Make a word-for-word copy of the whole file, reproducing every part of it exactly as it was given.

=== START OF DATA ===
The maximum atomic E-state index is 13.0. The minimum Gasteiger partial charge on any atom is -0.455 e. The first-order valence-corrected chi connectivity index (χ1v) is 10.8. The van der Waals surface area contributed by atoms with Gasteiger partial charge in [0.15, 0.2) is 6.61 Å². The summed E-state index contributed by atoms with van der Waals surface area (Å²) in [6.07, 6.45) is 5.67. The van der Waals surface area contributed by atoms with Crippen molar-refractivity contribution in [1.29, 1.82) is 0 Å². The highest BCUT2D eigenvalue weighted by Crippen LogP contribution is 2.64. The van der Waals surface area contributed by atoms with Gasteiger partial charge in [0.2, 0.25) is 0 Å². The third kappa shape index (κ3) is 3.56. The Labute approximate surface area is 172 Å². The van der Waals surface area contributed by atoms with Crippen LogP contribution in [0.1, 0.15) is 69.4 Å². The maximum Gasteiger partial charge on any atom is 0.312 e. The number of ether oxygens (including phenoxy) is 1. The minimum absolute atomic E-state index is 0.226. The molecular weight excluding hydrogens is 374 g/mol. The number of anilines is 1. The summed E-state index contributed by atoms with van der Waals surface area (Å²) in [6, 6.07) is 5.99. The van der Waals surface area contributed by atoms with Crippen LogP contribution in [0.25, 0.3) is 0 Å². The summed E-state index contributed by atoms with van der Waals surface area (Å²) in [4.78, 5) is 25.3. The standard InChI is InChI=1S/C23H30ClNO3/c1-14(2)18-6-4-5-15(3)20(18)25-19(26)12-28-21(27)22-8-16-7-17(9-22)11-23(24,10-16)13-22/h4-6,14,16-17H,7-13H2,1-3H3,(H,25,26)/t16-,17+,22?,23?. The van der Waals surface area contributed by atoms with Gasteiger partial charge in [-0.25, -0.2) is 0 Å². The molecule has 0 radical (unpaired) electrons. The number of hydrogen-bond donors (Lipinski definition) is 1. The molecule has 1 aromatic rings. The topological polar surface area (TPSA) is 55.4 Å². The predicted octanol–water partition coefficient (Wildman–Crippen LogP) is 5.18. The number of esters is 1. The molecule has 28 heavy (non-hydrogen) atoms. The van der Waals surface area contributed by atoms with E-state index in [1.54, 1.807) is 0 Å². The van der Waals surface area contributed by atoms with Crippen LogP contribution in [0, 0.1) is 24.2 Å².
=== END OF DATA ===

The maximum atomic E-state index is 13.0. The minimum Gasteiger partial charge on any atom is -0.455 e. The first-order valence-corrected chi connectivity index (χ1v) is 10.8. The van der Waals surface area contributed by atoms with Gasteiger partial charge in [0.15, 0.2) is 6.61 Å². The summed E-state index contributed by atoms with van der Waals surface area (Å²) in [6.07, 6.45) is 5.67. The van der Waals surface area contributed by atoms with Crippen molar-refractivity contribution in [1.29, 1.82) is 0 Å². The highest BCUT2D eigenvalue weighted by Crippen LogP contribution is 2.64. The van der Waals surface area contributed by atoms with Gasteiger partial charge in [0.2, 0.25) is 0 Å². The third kappa shape index (κ3) is 3.56. The Labute approximate surface area is 172 Å². The van der Waals surface area contributed by atoms with Crippen LogP contribution in [0.1, 0.15) is 69.4 Å². The maximum Gasteiger partial charge on any atom is 0.312 e. The number of ether oxygens (including phenoxy) is 1. The minimum absolute atomic E-state index is 0.226. The molecular weight excluding hydrogens is 374 g/mol. The number of anilines is 1. The summed E-state index contributed by atoms with van der Waals surface area (Å²) in [6, 6.07) is 5.99. The van der Waals surface area contributed by atoms with Crippen LogP contribution in [0.25, 0.3) is 0 Å². The summed E-state index contributed by atoms with van der Waals surface area (Å²) in [4.78, 5) is 25.3. The standard InChI is InChI=1S/C23H30ClNO3/c1-14(2)18-6-4-5-15(3)20(18)25-19(26)12-28-21(27)22-8-16-7-17(9-22)11-23(24,10-16)13-22/h4-6,14,16-17H,7-13H2,1-3H3,(H,25,26)/t16-,17+,22?,23?. The van der Waals surface area contributed by atoms with Gasteiger partial charge in [-0.25, -0.2) is 0 Å². The molecule has 0 radical (unpaired) electrons. The number of hydrogen-bond donors (Lipinski definition) is 1. The molecule has 1 aromatic rings. The topological polar surface area (TPSA) is 55.4 Å². The predicted octanol–water partition coefficient (Wildman–Crippen LogP) is 5.18. The number of esters is 1. The molecule has 28 heavy (non-hydrogen) atoms. The van der Waals surface area contributed by atoms with E-state index in [1.54, 1.807) is 0 Å². The van der Waals surface area contributed by atoms with Crippen LogP contribution in [0, 0.1) is 24.2 Å².